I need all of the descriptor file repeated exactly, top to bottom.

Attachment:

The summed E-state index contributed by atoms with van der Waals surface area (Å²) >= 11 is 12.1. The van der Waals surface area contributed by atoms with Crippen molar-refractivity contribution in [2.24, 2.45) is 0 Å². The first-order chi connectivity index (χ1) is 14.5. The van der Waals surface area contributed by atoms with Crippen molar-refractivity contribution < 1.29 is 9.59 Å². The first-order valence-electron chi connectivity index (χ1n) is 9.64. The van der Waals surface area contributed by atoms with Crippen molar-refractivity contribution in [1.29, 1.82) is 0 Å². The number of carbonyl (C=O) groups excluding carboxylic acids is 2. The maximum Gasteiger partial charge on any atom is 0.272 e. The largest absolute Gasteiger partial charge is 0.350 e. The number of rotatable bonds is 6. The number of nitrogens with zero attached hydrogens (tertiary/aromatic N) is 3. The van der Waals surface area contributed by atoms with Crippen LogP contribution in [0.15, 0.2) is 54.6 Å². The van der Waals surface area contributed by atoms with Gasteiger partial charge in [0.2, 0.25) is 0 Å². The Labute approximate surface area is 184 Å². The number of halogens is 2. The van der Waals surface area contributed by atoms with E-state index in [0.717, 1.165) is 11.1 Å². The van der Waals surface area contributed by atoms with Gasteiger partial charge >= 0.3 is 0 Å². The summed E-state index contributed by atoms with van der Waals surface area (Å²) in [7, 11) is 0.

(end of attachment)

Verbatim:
The summed E-state index contributed by atoms with van der Waals surface area (Å²) >= 11 is 12.1. The van der Waals surface area contributed by atoms with Crippen molar-refractivity contribution in [2.24, 2.45) is 0 Å². The first-order chi connectivity index (χ1) is 14.5. The van der Waals surface area contributed by atoms with Crippen molar-refractivity contribution < 1.29 is 9.59 Å². The first-order valence-electron chi connectivity index (χ1n) is 9.64. The van der Waals surface area contributed by atoms with Crippen molar-refractivity contribution in [1.29, 1.82) is 0 Å². The number of carbonyl (C=O) groups excluding carboxylic acids is 2. The maximum Gasteiger partial charge on any atom is 0.272 e. The largest absolute Gasteiger partial charge is 0.350 e. The number of rotatable bonds is 6. The number of nitrogens with zero attached hydrogens (tertiary/aromatic N) is 3. The van der Waals surface area contributed by atoms with Crippen LogP contribution in [0.15, 0.2) is 54.6 Å². The van der Waals surface area contributed by atoms with Gasteiger partial charge in [0.2, 0.25) is 0 Å². The Labute approximate surface area is 184 Å². The number of halogens is 2. The van der Waals surface area contributed by atoms with E-state index in [0.717, 1.165) is 11.1 Å². The van der Waals surface area contributed by atoms with Gasteiger partial charge >= 0.3 is 0 Å². The summed E-state index contributed by atoms with van der Waals surface area (Å²) in [7, 11) is 0.